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Renewing Respect for Red Hibiscus

hibiscusBy Donna Porter

My heart goes out to the Red Hibiscus; a plant that seems as though here in Costa Rica has lost respect  and gained un-popularity through overuse and abuse. It is machete- massacred probably worse than any other plant around, and can no longer lay claim to even its very own spot in a garden or landscape other than being shoved into an overcrowded hedge.  Sadly, it appears as though its only purpose here in Costa Rica is to provide a living screen between neighbors or other unsightly nuisances.  This world- renowned, sacred to some, plant has been belittled, de-throned and Insulted and I would like to shed some light upon the Red Hibiscus in hopes that it will spark a new found awareness and appreciation for this unsung beauty.



Ok, so go ahead and ask – what is so darn interesting and important about the Red Hibiscus/Amapola (in Spanish), Hibiscus rosa-sinensis, a member of the Malvaceae Family that deserves not only singing praise to, but a whole article in Quepolandia?

Hibiscus rosa-sinensis is an ancient mystery.  In the botanical world it is considered a cultigen, which is a plant that has been in cultivation for so long that its origins are unknown.  The flower’s usage in ancient oriental art suggests an ancestral origin somewhere around the Indian Ocean to China. Oddly enough, this species of hibiscus has never been found in the wild, so it is probably a result of hybridization that occurred thousands of years ago.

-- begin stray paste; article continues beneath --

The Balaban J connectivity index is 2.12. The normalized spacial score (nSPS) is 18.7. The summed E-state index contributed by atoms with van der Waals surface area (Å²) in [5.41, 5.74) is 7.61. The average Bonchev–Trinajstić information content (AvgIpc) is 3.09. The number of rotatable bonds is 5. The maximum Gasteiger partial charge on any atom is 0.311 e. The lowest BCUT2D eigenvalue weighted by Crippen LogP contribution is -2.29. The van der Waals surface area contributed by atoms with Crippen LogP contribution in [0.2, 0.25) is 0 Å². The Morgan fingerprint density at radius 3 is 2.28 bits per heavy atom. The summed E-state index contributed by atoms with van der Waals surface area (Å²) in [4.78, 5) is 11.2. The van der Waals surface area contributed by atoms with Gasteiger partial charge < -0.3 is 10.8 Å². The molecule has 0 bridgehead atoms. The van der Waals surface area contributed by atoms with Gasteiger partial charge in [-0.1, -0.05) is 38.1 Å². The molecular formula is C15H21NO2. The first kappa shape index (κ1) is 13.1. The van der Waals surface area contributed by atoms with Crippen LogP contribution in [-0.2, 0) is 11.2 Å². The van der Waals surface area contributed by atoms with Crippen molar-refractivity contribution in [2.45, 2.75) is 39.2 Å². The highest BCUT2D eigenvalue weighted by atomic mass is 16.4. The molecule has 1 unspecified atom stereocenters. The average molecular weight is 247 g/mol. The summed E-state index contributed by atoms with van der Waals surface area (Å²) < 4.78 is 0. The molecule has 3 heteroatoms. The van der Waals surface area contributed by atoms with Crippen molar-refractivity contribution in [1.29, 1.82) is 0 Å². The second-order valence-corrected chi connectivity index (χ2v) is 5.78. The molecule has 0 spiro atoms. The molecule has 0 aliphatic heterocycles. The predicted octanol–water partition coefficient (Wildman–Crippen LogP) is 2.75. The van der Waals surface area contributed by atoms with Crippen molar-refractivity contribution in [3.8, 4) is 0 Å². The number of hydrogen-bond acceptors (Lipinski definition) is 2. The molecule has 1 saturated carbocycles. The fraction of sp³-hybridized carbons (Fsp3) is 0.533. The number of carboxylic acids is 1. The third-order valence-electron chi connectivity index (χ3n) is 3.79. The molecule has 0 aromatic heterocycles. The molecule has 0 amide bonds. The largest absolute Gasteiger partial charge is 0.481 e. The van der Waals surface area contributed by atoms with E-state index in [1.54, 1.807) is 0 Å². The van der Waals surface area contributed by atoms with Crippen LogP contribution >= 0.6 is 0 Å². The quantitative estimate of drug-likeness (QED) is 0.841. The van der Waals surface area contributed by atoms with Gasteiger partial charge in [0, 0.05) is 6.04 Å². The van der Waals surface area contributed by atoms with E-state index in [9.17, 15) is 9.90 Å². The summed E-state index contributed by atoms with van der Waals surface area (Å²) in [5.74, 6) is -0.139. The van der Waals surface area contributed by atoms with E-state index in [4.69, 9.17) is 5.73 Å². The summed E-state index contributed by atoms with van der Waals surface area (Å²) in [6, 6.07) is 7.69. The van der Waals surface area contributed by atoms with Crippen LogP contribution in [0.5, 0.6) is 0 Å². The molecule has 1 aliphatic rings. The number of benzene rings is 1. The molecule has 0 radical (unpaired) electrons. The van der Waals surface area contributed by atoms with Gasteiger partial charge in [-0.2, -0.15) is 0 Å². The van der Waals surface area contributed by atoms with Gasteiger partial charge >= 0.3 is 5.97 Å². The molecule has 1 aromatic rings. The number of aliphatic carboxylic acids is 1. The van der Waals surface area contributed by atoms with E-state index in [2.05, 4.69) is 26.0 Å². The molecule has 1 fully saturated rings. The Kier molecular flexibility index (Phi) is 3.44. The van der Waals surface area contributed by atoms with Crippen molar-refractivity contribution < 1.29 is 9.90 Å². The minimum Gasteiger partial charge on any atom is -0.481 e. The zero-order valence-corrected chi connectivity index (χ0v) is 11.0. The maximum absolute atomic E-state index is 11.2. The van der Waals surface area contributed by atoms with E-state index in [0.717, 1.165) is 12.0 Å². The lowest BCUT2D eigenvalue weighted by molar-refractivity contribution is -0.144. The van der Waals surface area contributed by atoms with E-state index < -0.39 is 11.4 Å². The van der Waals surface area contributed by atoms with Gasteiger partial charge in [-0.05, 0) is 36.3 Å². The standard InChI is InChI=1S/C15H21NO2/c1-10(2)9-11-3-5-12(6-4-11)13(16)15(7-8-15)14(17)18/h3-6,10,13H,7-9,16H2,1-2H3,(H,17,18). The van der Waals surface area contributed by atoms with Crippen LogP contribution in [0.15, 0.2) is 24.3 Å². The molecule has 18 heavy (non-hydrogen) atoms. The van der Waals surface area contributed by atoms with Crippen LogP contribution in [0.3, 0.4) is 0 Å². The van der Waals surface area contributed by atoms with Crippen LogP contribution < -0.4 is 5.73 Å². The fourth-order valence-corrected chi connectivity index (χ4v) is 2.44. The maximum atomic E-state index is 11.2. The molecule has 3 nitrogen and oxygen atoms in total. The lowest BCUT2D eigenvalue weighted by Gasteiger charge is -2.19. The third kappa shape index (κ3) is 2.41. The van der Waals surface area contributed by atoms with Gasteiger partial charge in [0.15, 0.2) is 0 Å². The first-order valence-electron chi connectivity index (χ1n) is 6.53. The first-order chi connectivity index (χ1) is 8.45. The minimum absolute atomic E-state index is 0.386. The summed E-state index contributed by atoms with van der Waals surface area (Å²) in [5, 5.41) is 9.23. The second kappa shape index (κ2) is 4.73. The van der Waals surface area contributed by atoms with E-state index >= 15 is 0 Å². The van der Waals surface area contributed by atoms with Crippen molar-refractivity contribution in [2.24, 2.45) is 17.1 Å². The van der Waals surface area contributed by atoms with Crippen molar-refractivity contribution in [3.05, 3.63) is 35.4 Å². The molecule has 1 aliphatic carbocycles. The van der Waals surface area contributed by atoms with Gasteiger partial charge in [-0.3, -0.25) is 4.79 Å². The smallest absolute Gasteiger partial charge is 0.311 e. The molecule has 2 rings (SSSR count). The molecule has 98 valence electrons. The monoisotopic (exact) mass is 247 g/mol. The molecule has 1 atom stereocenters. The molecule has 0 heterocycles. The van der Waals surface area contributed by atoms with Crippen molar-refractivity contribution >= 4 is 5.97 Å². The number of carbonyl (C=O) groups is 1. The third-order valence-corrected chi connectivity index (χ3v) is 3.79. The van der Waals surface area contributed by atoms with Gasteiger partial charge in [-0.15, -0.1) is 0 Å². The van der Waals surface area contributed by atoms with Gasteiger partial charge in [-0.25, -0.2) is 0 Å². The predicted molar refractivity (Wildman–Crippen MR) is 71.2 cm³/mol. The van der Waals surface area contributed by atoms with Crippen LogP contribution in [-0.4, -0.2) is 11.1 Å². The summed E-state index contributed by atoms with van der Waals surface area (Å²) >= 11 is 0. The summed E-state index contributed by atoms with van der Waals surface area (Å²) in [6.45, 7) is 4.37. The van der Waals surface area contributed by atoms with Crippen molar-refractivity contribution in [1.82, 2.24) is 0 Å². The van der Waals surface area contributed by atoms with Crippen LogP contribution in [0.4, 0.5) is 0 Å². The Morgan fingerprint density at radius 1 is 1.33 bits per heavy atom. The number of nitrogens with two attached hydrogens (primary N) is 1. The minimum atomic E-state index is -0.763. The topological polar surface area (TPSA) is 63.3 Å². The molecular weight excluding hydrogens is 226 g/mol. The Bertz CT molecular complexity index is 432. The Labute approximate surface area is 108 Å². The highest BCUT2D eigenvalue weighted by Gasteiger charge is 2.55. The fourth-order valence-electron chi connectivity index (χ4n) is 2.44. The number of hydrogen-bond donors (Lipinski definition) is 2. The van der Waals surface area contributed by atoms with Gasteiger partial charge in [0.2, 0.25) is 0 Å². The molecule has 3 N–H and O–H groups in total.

Hibiscus rosa-sinensis has a genetic characteristic known as polyploidy, in which there are more than two complete sets of chromosomes.  A Polyploidy produces offspring that are quite different from the parent, or any ancestor in fact, and therefore offspring can possess a random expression of the characteristics of all previous generations. Because of this characteristic, H. rosa-sinensis has become very popular with plant breeders and hobbyists who cross and re-cross varieties, creating new named varieties and holding competitions to exhibit and judge the medley of strikingly-unique flowers.  To add to the genetic opportunities, Hibiscus rosa-sinensis, a tropical plant, has also been successfully hybridized with the cold-hardy Hibiscus moscheutos and several other North American Hibiscus species, producing cold-hardy hybrids.

A variety of H. rosa sinensis called “kermessinus”, exhibits fanciful green and white variegated leaves, along with its lovely red flowers.  This colorful variety is a plant that should not just be shoved alongside the green-leafed species in a hedge, but should be given its own special place in the garden to show-off its red, white and green display.  For Christmas, use cut stems of “kermessinus” in arrangements to add more holiday spirit to your dwelling and/or cut smaller twigs with a flower to adorn those special holiday gifts.